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With the NFL season officially a thing of the past, we can now turn our undivided fantasy attention to preparing for our baseball drafts. We are still waiting on the answers to a few key questions (such as, I don't know, where Bryce Harper and Manny Machado might play their home games?), but we have enough information at hand to formulate the bulk of our draft strategies for 2019.

We know to target multi-category stars in the first few rounds. We know which positions are deep enough to wait on, and which ones we should try to lock down early. We know how volatile bullpens can be, especially in this day and age, and that spending high picks on closers doesn't always pan out.

But what about the players we have only seen sparingly on a Major League diamond, or not at all? Rookies can be tricky for a multitude of reasons in re-draft leagues, but fear not. I've devised a road map for how to go about acquiring and deploying them on your rosters, starting with how they fit into your draft plan and ending (hopefully) with a league championship.

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Know Your Prospects

The first thing you'll want to do is take some time to familiarize yourself with the top prospects in baseball. There are endless resources available on the world-wide web, including a great deal of prospect research right here at RotoBaller. A fine place to start is with our Top 100 prospect list.

Take note of one thing in particular regarding any MLB prospect: his estimated arrival date at the big league level. If a player is expected to make his MLB debut in 2019, follow him closely throughout spring training to see if he is trending toward an early-season (or even Opening Day) roster spot. Players who put forth an impressive effort in spring ball are the ones you want to consider on draft day. If a highly-regarded prospect struggles during the spring, however, he may be sent back down to Triple-A to work on his game before being called up during the summer. In this case, you may want to hold off until the very last rounds of your draft before spending a pick on a player in the minors.

Or, you can simply file away a few names to follow early in the season and track their progress at the minor league level. If at any point a promotion appears imminent for a given player, don't hesitate to pick him up a couple days early. It pays to keep an eye on these developments in order to give yourself an advantage over the other owners in your fantasy league.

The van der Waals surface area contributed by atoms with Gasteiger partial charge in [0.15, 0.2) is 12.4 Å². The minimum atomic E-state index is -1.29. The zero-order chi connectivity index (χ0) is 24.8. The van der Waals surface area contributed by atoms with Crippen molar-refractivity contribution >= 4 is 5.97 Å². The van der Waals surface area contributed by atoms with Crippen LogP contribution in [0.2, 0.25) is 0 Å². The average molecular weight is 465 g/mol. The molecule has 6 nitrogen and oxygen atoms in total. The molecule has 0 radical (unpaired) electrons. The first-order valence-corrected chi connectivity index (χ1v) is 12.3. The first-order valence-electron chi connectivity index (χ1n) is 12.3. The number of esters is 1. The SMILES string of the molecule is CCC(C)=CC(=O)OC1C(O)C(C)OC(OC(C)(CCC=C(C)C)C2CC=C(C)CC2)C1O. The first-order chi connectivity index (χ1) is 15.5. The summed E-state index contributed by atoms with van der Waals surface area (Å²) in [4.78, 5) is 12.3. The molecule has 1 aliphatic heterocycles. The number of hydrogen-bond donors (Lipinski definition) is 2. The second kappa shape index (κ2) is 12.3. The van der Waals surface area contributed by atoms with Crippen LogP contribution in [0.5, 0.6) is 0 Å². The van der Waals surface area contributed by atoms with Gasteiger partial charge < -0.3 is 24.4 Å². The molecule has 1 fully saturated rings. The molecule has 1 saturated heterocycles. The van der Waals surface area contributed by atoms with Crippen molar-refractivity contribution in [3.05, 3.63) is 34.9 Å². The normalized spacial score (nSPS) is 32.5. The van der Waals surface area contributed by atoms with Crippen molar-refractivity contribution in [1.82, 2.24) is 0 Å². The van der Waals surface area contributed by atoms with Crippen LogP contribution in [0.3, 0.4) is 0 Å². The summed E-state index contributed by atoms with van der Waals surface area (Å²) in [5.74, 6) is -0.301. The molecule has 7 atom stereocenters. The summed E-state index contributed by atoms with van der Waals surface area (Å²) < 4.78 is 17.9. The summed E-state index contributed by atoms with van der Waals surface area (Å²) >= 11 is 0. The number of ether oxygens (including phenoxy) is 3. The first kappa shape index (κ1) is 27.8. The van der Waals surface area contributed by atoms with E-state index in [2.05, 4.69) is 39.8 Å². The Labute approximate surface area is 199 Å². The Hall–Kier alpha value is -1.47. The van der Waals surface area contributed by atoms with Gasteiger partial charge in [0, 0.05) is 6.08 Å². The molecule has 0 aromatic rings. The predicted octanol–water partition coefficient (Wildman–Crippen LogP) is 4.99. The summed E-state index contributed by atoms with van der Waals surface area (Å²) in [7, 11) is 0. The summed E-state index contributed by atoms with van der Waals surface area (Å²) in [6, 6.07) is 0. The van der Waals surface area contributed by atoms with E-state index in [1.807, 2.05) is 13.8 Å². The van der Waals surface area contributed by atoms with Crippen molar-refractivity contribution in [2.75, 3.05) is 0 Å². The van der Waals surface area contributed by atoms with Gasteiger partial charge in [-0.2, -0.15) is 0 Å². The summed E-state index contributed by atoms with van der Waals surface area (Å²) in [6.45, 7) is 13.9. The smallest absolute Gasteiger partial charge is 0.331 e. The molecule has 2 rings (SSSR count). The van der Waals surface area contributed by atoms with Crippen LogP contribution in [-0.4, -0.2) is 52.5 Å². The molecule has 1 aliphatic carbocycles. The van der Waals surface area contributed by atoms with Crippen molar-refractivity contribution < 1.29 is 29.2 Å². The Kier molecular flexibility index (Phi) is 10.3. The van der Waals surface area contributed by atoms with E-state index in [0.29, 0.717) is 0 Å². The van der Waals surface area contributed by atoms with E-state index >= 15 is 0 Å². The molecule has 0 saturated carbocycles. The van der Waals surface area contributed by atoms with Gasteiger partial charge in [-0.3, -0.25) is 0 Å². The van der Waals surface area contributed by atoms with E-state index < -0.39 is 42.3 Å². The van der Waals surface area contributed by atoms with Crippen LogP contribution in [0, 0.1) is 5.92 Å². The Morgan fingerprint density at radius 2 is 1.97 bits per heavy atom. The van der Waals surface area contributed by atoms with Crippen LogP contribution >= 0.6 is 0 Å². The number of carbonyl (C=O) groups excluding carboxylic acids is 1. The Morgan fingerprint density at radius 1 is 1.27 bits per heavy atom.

Know the Organization

Another crucial aspect of dealing with rookies, particularly in re-draft leagues, is understanding the team they're eventually going to suit up for in the Majors.

It is entirely plausible that a prospect's primary position is already occupied by a quality player at the big league level. As a result, he may see time at a different position, or shuffle around the diamond altogether at the behest of the manager. Case in point: Nick Senzel of the Cincinnati Reds.

Senzel is a third baseman by trade, but Eugenio Suarez is already firmly entrenched at the position in Cincinnati. An outfield experiment seems logical then, but keep in mind that the Reds added Yasiel Puig and Matt Kemp to an outfield already inhabited by Jesse Winker and Scott Schebler. Despite being a top-10 prospect believed to be prepared for the highest level, there is no ready-made path to consistent playing time for Senzel. Until we get a clearer picture of how the Reds plan to utilize him, his fantasy value takes a hit in re-draft leagues.

This is, of course, just one example, but the point remains: whether you're at your draft or browsing the in-season waiver wire, take into account the potential role a rookie will have on his respective team once called up before you acquire him.

 

Beware of Starting Pitchers

In 2018, 13 rookies recorded 100 or more innings pitched. Of those 13, six recorded 120 or more strikeouts. Of those six, three recorded an ERA below 4.00. Among starting pitchers league-wide, 120 strikeouts would have been good for the 86th-highest total, and a 4.00 ERA would have tied for 128th.

Using the same thresholds, in 2017 there were 12 rookie pitchers who accumulated 100 or more innings, four of whom recorded 120 or more strikeouts. Only one finished with an ERA below 4.00. A 120-strikeout season in 2017 would have tied for 85th, and a 4.00 ERA would have fallen in 86th.